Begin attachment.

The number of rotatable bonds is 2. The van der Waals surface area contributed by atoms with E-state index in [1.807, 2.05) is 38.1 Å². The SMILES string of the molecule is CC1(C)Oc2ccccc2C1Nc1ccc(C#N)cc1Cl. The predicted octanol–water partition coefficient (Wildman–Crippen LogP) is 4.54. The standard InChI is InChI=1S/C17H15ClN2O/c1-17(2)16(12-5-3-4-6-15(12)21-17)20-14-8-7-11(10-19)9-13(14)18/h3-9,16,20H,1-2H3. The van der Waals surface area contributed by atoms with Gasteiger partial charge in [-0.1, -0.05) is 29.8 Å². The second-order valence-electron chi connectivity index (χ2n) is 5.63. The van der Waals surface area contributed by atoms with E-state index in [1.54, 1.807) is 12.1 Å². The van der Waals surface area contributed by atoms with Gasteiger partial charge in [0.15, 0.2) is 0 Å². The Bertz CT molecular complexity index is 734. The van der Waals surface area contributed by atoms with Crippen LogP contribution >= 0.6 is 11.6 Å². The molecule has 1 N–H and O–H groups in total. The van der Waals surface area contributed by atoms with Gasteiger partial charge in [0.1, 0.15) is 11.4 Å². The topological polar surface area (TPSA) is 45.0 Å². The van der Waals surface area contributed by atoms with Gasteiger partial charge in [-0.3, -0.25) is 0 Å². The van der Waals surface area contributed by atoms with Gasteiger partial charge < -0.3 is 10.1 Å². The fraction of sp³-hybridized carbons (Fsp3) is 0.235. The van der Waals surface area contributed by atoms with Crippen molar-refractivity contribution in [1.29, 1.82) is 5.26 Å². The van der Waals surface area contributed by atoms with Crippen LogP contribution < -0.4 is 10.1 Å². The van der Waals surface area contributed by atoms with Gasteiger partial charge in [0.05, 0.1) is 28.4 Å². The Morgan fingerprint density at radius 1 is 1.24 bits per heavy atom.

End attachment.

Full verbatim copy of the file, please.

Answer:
The number of rotatable bonds is 2. The van der Waals surface area contributed by atoms with E-state index in [1.807, 2.05) is 38.1 Å². The SMILES string of the molecule is CC1(C)Oc2ccccc2C1Nc1ccc(C#N)cc1Cl. The predicted octanol–water partition coefficient (Wildman–Crippen LogP) is 4.54. The standard InChI is InChI=1S/C17H15ClN2O/c1-17(2)16(12-5-3-4-6-15(12)21-17)20-14-8-7-11(10-19)9-13(14)18/h3-9,16,20H,1-2H3. The van der Waals surface area contributed by atoms with Gasteiger partial charge in [-0.1, -0.05) is 29.8 Å². The second-order valence-electron chi connectivity index (χ2n) is 5.63. The van der Waals surface area contributed by atoms with E-state index in [1.54, 1.807) is 12.1 Å². The van der Waals surface area contributed by atoms with Gasteiger partial charge in [0.15, 0.2) is 0 Å². The Bertz CT molecular complexity index is 734. The van der Waals surface area contributed by atoms with Crippen LogP contribution >= 0.6 is 11.6 Å². The molecule has 1 N–H and O–H groups in total. The van der Waals surface area contributed by atoms with Gasteiger partial charge in [0.1, 0.15) is 11.4 Å². The topological polar surface area (TPSA) is 45.0 Å². The van der Waals surface area contributed by atoms with Gasteiger partial charge in [-0.3, -0.25) is 0 Å². The van der Waals surface area contributed by atoms with Gasteiger partial charge < -0.3 is 10.1 Å². The fraction of sp³-hybridized carbons (Fsp3) is 0.235. The van der Waals surface area contributed by atoms with Crippen molar-refractivity contribution in [1.29, 1.82) is 5.26 Å². The van der Waals surface area contributed by atoms with Crippen LogP contribution < -0.4 is 10.1 Å². The van der Waals surface area contributed by atoms with Gasteiger partial charge in [0.05, 0.1) is 28.4 Å². The Morgan fingerprint density at radius 1 is 1.24 bits per heavy atom.